I just returned from an event at Smith & Wesson where they showed a group of us gunwriters a cool new pistol that is top secret until April 12th. We all signed non-disclosure agreements, so if I talk about it before then I have to cut my tongue out and feed it to my dog—but check back here on that date, you won’t regret it.
One fact I was reminded of in force this past week was that gunwriters have the tendency to confuse their opinion with fact. This seems to be doubly true of those scribes who also do firearms training. Sitting around the dinner table talking with these men—and one woman—I had a number of enjoyable conversations, and learned a lot of new things. I also “learned” Gen4 Glocks are great, carry guns shouldn’t ever have trigger jobs, and 1911s suck. Hmmmm, really?
These statements were offered as indisputable facts, and when I inquired as to the reasoning behind these ideas I was provided with more opinions which I didn’t agree with any more than I did the conclusions. I was well into adulthood before I realized that some people, even many “experts”, sometimes just don’t know what the hell they’re talking about. Even more common are people who unknowingly come to a conclusion based on emotion, and then use selective logic and facts to back up that conclusion. This is a hard lesson to learn, and one of the signs of becoming an adult—questioning authority.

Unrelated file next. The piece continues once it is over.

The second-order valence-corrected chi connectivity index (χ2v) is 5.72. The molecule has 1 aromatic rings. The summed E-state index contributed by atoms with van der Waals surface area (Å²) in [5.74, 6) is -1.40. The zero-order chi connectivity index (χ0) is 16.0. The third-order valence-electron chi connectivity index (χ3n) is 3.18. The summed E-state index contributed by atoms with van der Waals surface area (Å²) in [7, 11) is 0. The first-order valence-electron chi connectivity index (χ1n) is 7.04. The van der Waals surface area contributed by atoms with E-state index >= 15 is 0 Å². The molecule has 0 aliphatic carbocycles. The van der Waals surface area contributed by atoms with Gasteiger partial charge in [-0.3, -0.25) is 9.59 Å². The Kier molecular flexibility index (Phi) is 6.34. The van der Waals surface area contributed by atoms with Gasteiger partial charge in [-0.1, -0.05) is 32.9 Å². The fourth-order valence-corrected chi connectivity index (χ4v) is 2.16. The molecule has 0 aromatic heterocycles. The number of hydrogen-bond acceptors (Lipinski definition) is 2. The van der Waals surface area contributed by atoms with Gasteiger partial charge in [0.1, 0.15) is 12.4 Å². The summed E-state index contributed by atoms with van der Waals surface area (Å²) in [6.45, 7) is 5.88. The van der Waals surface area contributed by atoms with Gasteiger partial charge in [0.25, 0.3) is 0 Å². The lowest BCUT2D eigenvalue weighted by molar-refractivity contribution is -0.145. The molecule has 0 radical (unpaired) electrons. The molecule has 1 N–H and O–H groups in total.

Highly trained medical doctors commit malpractice all the time, and trust me, you don’t have to get an advanced degree to become a gunwriter. Many gunwriters and training gurus don’t just think their opinions are fact, they feel they ought to be the basis for a new religion. Just because somebody tells you something, or writes about a topic in a national magazine, doesn’t necessarily make it true. That goes for me as well, although I try to express my opinions as such.
Before you see a movie, get surgery, buy a house, a car, or a gun, get a second opinion.